Zatarain's perks up McCormick's 3rd-quarter earnings

Continuing operations gain 18%, top forecasts

September 30, 2004|By Lorraine Mirabella | Lorraine Mirabella,SUN STAFF

Bolstered by the popularity of its Zatarain's New Orleans-style food products, spice maker McCormick & Co. Inc. reported yesterday 18 percent growth in earnings per share from continuing operations for the third quarter, beating analysts' estimates.

The Sparks-based maker of spices and flavorings for consumers and the food industry said net income from continuing operations rose to $46.2 million, or 33 cents a share, from $40 million, or 28 cents a share, in the fiscal quarter that ended Aug. 31. Analysts had expected 32 cents a share, according to Thomson First Call.

The strong growth prompted the company to maintain its initial earnings goal for this year of $1.51 a share to $1.54 per share.

Including a gain in last year's third quarter from sale of a packaging business, the company's net income dropped nearly 10 percent, from $51.3 million, or 36 cents a share, to $46.2 million, or 33 cents a share.

Shares of McCormick fell 82 cents, or 2.4 percent, closing yesterday at $33.14 on the New York Stock Exchange.

Sales in the quarter jumped 10 percent to $613.5 million, compared with $557.8 million in the third quarter of 2003, thanks to strong U.S. sales of the Zatarain's rice mixes, including the "Ready to Serve" products, spice grinders, Hispanic products and the GrillMates line of blended seasonings and sauces, the company said.

"Essentially, each of their businesses did well," said R. Bentley Offutt, an analyst with Offutt Securities. "The results were even more impressive because of the fact that they've spent a significant amount of money in promotions and advertisements for new products. ... I'm confident they will have a continuation of good earnings into the fourth quarter."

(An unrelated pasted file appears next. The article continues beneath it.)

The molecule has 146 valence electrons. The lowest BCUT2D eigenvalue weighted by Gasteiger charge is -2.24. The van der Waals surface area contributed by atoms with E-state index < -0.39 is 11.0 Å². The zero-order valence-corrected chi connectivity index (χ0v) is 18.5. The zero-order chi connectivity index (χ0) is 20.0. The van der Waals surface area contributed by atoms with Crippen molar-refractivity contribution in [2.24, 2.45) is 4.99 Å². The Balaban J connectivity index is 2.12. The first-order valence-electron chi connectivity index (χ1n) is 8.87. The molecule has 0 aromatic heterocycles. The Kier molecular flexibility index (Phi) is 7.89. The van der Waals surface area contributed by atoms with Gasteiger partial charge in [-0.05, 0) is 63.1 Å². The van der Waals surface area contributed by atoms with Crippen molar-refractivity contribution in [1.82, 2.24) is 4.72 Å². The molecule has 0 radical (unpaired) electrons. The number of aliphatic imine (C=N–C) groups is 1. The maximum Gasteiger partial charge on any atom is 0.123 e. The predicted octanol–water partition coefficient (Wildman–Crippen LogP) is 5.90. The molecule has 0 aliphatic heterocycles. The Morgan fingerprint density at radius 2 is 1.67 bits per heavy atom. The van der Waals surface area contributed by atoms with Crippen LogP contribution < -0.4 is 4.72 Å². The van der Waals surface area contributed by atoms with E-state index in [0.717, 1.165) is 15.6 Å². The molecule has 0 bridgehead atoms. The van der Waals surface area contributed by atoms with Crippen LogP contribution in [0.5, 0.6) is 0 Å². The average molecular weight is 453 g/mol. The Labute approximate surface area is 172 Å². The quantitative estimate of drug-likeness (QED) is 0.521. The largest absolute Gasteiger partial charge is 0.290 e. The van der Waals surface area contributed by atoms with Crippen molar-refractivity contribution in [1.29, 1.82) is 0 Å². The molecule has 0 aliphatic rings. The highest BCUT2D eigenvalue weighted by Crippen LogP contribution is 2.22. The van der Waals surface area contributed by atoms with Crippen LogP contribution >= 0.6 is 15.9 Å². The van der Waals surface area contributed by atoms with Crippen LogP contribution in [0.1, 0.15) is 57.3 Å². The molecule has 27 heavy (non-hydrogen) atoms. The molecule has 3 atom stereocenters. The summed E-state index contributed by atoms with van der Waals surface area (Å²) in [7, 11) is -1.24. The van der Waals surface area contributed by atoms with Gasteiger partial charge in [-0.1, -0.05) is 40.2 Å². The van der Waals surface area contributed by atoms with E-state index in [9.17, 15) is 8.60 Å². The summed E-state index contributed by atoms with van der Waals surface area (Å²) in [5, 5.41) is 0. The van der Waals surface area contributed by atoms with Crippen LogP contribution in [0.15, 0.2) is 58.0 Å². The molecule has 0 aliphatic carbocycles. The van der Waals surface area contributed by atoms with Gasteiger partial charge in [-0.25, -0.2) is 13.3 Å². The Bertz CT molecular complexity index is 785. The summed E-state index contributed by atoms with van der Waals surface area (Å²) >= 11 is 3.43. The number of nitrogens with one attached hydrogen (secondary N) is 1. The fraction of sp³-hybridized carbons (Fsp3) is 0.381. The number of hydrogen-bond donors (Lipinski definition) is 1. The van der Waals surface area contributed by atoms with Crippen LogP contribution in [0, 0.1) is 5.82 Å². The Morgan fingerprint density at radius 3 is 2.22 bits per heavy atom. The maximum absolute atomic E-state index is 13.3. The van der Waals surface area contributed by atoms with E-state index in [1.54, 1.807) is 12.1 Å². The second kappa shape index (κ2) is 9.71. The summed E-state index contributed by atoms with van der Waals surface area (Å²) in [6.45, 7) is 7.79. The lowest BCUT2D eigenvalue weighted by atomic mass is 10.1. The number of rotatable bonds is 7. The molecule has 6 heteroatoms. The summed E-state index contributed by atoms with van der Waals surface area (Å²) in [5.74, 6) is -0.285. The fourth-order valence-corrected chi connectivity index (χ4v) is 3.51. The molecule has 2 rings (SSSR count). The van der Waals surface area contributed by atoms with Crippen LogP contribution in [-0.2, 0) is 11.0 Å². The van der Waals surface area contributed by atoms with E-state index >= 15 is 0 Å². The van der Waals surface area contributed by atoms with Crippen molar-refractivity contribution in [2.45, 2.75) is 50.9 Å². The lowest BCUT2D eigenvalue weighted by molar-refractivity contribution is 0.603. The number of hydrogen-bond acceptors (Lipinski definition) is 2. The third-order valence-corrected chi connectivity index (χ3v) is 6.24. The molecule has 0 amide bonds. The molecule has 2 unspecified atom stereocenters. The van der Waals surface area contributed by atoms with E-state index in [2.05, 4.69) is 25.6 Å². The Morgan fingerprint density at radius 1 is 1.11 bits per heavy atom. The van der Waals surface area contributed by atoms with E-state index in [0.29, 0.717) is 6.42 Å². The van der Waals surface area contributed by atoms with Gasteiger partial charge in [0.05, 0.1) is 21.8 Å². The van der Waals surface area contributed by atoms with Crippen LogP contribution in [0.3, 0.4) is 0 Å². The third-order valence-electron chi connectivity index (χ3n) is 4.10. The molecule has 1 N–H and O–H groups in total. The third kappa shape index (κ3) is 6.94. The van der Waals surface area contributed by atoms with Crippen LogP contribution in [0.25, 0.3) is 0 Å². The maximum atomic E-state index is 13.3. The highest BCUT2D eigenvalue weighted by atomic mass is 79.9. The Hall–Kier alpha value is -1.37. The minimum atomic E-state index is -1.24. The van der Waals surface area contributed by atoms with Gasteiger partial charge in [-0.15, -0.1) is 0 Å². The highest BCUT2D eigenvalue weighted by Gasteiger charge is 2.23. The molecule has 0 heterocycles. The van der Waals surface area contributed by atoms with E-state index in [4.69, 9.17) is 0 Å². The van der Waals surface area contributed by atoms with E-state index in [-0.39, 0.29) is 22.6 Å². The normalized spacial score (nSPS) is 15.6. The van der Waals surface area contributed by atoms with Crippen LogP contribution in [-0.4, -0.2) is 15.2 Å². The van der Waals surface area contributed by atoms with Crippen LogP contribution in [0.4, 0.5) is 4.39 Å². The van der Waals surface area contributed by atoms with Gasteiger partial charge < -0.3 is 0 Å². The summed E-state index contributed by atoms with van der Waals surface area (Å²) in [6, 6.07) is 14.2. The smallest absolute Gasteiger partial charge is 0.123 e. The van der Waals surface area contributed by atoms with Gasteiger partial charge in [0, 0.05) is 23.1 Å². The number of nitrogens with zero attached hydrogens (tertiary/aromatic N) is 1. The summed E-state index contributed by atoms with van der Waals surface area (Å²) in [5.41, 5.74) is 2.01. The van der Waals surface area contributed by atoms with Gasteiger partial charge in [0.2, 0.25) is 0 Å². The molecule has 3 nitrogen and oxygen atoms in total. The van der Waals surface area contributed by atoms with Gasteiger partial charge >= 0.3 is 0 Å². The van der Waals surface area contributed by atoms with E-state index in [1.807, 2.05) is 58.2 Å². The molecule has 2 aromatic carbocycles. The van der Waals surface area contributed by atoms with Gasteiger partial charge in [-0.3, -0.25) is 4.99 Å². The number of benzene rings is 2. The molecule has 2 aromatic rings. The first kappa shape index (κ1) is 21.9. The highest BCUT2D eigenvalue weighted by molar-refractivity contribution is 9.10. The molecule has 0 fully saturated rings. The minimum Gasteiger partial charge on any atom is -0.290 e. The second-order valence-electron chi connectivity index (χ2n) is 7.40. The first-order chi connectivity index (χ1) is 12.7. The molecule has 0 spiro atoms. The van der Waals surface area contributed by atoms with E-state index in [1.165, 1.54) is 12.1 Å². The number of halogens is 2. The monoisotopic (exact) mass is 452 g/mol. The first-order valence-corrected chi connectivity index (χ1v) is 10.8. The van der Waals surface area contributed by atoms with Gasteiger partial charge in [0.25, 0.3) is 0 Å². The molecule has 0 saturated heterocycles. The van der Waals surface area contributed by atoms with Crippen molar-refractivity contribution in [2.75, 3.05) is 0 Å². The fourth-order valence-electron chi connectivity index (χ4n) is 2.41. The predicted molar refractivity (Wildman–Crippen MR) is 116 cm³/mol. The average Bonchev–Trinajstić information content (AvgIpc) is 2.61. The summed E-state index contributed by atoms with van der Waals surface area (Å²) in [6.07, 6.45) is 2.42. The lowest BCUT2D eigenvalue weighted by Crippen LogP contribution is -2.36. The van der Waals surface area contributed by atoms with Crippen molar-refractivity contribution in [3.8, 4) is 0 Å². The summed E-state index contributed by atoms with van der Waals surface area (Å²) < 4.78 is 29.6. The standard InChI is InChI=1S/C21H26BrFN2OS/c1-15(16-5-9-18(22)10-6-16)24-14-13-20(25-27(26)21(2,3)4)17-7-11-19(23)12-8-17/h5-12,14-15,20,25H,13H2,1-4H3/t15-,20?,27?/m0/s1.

Robert J. Lawless, chairman, president and chief executive officer, said the company's earnings per share have grown at an impressive rate as food manufacturers have struggled with higher costs for raw materials.

"We've been there and are starting to see some small declines and expect further declines over a period of time," in raw material costs, he said in an interview yesterday.

Operating income in the consumer side of the business, in which spices and other products are sold by retailers, grew to $56.8 million from $45.3 million, while sales jumped 12 percent to $303.2 million.

Sales are benefiting from products introduced over the past two years, including those intended to help save consumers' time when preparing meals and from the strong performance of Zatarain's as McCormick has expanded its distribution in the United States and begun selling the line in Canada and the United Kingdom., using McCormick's capacity to bring new products quickly to market, Lawless said.

The Zatarain's acquisition last year continues to pay off, analysts said. Third-quarter sales for that line of products rose a surprising 23 percent as McCormick used its strength in grocery stores to expand the presence of Zatarain's products on retailers' shelves and its advertising muscle to boost recognition of the brand, Offutt said.

On the industrial side of the business, in which flavorings are sold to food processors, operating income grew to $31.2 million, from $27.9 million on a 9 percent increase in sales.

"We had a tremendously strong quarter in our coating side of the business with restaurant customers, and that drove significant growth in sales," Lawless said. McCormick makes coatings used by food processors on fish, chicken and pork.

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